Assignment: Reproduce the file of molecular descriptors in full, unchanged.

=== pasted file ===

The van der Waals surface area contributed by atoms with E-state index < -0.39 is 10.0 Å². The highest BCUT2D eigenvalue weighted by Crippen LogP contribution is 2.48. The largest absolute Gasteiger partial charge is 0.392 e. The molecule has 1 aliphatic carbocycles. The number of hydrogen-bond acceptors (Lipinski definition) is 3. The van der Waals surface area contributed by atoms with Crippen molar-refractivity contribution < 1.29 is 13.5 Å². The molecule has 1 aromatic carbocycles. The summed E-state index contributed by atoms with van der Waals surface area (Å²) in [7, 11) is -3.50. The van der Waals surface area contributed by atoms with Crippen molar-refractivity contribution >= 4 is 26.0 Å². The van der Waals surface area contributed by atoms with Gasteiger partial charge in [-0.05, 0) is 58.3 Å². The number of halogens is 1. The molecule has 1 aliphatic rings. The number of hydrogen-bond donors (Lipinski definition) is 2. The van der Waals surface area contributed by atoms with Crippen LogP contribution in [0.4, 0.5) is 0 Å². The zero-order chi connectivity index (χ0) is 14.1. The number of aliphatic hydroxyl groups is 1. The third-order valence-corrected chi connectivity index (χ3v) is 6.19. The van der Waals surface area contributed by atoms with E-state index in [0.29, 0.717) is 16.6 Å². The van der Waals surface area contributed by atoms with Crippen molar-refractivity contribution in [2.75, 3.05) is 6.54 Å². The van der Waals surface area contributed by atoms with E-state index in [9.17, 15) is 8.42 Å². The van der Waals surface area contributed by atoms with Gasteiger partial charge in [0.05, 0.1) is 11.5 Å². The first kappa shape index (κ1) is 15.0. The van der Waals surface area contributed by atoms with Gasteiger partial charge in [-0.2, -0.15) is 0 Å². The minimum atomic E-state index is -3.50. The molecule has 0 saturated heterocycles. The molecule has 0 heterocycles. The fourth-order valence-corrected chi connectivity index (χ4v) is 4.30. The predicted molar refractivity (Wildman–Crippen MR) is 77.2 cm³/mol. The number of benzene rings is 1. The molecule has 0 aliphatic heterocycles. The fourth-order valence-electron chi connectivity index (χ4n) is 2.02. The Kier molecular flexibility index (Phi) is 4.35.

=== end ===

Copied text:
The van der Waals surface area contributed by atoms with E-state index < -0.39 is 10.0 Å². The highest BCUT2D eigenvalue weighted by Crippen LogP contribution is 2.48. The largest absolute Gasteiger partial charge is 0.392 e. The molecule has 1 aliphatic carbocycles. The number of hydrogen-bond acceptors (Lipinski definition) is 3. The van der Waals surface area contributed by atoms with Crippen molar-refractivity contribution < 1.29 is 13.5 Å². The molecule has 1 aromatic carbocycles. The summed E-state index contributed by atoms with van der Waals surface area (Å²) in [7, 11) is -3.50. The van der Waals surface area contributed by atoms with Crippen molar-refractivity contribution >= 4 is 26.0 Å². The van der Waals surface area contributed by atoms with Gasteiger partial charge in [-0.05, 0) is 58.3 Å². The number of halogens is 1. The molecule has 1 aliphatic rings. The number of hydrogen-bond donors (Lipinski definition) is 2. The van der Waals surface area contributed by atoms with Crippen LogP contribution in [0.4, 0.5) is 0 Å². The zero-order chi connectivity index (χ0) is 14.1. The number of aliphatic hydroxyl groups is 1. The third-order valence-corrected chi connectivity index (χ3v) is 6.19. The van der Waals surface area contributed by atoms with E-state index in [0.29, 0.717) is 16.6 Å². The van der Waals surface area contributed by atoms with Crippen molar-refractivity contribution in [2.75, 3.05) is 6.54 Å². The van der Waals surface area contributed by atoms with E-state index in [9.17, 15) is 8.42 Å². The van der Waals surface area contributed by atoms with Gasteiger partial charge in [0.05, 0.1) is 11.5 Å². The first kappa shape index (κ1) is 15.0. The van der Waals surface area contributed by atoms with Gasteiger partial charge in [-0.2, -0.15) is 0 Å². The minimum atomic E-state index is -3.50. The molecule has 0 saturated heterocycles. The molecule has 0 heterocycles. The fourth-order valence-corrected chi connectivity index (χ4v) is 4.30. The predicted molar refractivity (Wildman–Crippen MR) is 77.2 cm³/mol. The number of benzene rings is 1. The molecule has 0 aliphatic heterocycles. The fourth-order valence-electron chi connectivity index (χ4n) is 2.02. The Kier molecular flexibility index (Phi) is 4.35.